Many of you have probably heard of the Great Pacific Garbage Patch, an area in the mid-Pacific where the clockwise circulation of currents slowly works discarded plastics into a central area (about twice the size of Texas!). You may have visualized it as a floating garbage dump of plastic bags and discarded water bottles that we could, in some herculean effort, scoop all up.
Unfortunately, it's not that simple.
While there certainly are large pieces of plastic that make their way into the Garbage Patch - drawn in by the North Pacific Gyre (the famed "doldrums") and this material can pose a threat to ocean mammals and other animals like sea turtles that will sometimes mistake it for food, what constitutes a large portion of the garbage patch is "microplastic." These are minute pieces of plastic, the end result of being battered and ground by the action of the sea. It makes for a polluted soup that is ingested by a wide range of sea creatures, often unintentionally.
From seabirds all the way to larval fish, microplastic enters the marine food chain and as it does, it releases a variety of polluting chemicals as part of the process of breaking down - this breakdown we have come to call "biodegradable" but plastic doesn't really ever disappear; it simply continues to separate into smaller and smaller components, releasing chemicals into the water and into the tissues of many ocean species, many of which end up on our dinner table.
And this environmental threat is not being confined or contained within the Great Pacific Garbage Patch. After all, the plastic that is there did not just drop out of the sky. It came from the coastlines and spent weeks, months, and maybe even years, floating about, slowly disintegrating and discharging pollutants throughout the ocean, on its way to the ultimate plastic graveyard.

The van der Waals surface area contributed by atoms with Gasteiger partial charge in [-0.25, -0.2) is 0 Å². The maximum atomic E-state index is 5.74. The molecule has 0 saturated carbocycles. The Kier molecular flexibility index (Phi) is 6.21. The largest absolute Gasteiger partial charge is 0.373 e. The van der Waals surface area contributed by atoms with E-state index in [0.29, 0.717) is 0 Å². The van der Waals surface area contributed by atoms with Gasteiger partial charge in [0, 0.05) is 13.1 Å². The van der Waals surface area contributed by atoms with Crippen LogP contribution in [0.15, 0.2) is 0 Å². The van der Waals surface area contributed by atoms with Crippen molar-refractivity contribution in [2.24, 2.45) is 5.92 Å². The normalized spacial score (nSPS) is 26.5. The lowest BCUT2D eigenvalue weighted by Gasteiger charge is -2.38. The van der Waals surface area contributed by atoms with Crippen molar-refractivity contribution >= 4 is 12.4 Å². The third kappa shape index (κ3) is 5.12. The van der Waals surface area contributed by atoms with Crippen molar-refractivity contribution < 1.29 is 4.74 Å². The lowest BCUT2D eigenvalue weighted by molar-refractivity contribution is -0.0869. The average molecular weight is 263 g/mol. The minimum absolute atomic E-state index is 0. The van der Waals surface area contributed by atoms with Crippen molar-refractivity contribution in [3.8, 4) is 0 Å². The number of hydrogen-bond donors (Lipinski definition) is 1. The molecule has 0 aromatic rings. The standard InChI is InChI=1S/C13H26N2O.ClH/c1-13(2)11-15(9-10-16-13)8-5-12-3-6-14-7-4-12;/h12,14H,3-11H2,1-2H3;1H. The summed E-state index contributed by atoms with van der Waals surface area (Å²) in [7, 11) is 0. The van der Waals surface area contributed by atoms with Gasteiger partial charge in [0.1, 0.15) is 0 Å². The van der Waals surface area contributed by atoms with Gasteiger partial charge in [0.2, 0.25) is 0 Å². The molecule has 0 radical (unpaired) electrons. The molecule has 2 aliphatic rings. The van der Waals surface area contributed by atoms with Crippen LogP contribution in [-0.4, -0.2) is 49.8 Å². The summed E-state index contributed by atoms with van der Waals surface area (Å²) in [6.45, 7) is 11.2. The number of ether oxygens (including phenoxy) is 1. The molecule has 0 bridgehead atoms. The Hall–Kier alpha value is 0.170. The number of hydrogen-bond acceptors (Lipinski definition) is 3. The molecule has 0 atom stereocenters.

What to do? Well, the obvious answer would be to use less plastic and to dispose of plastic in a manner that keeps it out of the ocean. Both are challenging because the ubiquitous material has become a mainstay of our lives for the past century. And our sewage/trash transport infrastructure is still predominantly designed around the idea that the ocean is our convenient dumping ground. But, we must do what we can to minimize our "polyethylene footprint." (Are you bringing your own cloth bags to the supermarket or at least asking for paper bags over plastic? That's a start.)
Scientists are looking into methods of treating plastic, breaking it down into its base components and producing hydrocarbons - an alternative fuel source. But, currently, it requires more energy than the process produces - much like the problems with the production of ethanol, and the logistics of turning this technology towards such vast areas as the Great Pacific Garbage Patch and others worldwide is truly enormous.
To get a handle on the scope of this problem, read An Ocean of Plastic by Kitt Doucette in the latest print issue (No. 1090) of Rolling Stone (yes, Rolling Stone). I could cite several studies and technical papers, but this article puts the issue into language that everyone can understand. Right now, it's not a pretty picture and we can only hope that our actions to curtail discarded plastic combined with a future breakthrough in technology can stem the tide.